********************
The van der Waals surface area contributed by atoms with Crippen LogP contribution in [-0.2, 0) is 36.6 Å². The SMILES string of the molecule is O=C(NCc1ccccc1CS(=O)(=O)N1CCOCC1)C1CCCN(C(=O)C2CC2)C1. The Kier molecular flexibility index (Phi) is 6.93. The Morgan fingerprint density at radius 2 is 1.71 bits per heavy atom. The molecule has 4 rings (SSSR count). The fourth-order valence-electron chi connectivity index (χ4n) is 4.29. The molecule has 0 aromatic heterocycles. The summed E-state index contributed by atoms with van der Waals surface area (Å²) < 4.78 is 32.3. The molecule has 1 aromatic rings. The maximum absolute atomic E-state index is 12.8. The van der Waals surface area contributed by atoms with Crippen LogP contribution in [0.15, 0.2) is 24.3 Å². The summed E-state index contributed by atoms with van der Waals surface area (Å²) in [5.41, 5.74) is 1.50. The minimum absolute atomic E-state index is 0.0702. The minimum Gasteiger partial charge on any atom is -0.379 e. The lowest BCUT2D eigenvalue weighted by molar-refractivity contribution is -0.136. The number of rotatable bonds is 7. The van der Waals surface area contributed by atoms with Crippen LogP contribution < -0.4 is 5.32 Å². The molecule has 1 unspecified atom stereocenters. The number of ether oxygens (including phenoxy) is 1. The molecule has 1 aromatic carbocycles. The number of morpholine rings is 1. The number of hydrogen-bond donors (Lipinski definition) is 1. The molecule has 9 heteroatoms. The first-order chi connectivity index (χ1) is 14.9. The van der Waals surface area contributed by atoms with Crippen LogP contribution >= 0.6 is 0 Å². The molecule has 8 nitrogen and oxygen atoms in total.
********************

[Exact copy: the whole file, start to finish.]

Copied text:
The van der Waals surface area contributed by atoms with Crippen LogP contribution in [-0.2, 0) is 36.6 Å². The SMILES string of the molecule is O=C(NCc1ccccc1CS(=O)(=O)N1CCOCC1)C1CCCN(C(=O)C2CC2)C1. The Kier molecular flexibility index (Phi) is 6.93. The Morgan fingerprint density at radius 2 is 1.71 bits per heavy atom. The molecule has 4 rings (SSSR count). The fourth-order valence-electron chi connectivity index (χ4n) is 4.29. The molecule has 0 aromatic heterocycles. The summed E-state index contributed by atoms with van der Waals surface area (Å²) < 4.78 is 32.3. The molecule has 1 aromatic rings. The maximum absolute atomic E-state index is 12.8. The van der Waals surface area contributed by atoms with Crippen LogP contribution in [0.15, 0.2) is 24.3 Å². The summed E-state index contributed by atoms with van der Waals surface area (Å²) in [5.41, 5.74) is 1.50. The minimum absolute atomic E-state index is 0.0702. The minimum Gasteiger partial charge on any atom is -0.379 e. The lowest BCUT2D eigenvalue weighted by molar-refractivity contribution is -0.136. The number of rotatable bonds is 7. The van der Waals surface area contributed by atoms with Crippen LogP contribution < -0.4 is 5.32 Å². The molecule has 1 unspecified atom stereocenters. The number of ether oxygens (including phenoxy) is 1. The molecule has 1 aromatic carbocycles. The number of morpholine rings is 1. The number of hydrogen-bond donors (Lipinski definition) is 1. The molecule has 9 heteroatoms. The first-order chi connectivity index (χ1) is 14.9. The van der Waals surface area contributed by atoms with Crippen LogP contribution >= 0.6 is 0 Å². The molecule has 8 nitrogen and oxygen atoms in total.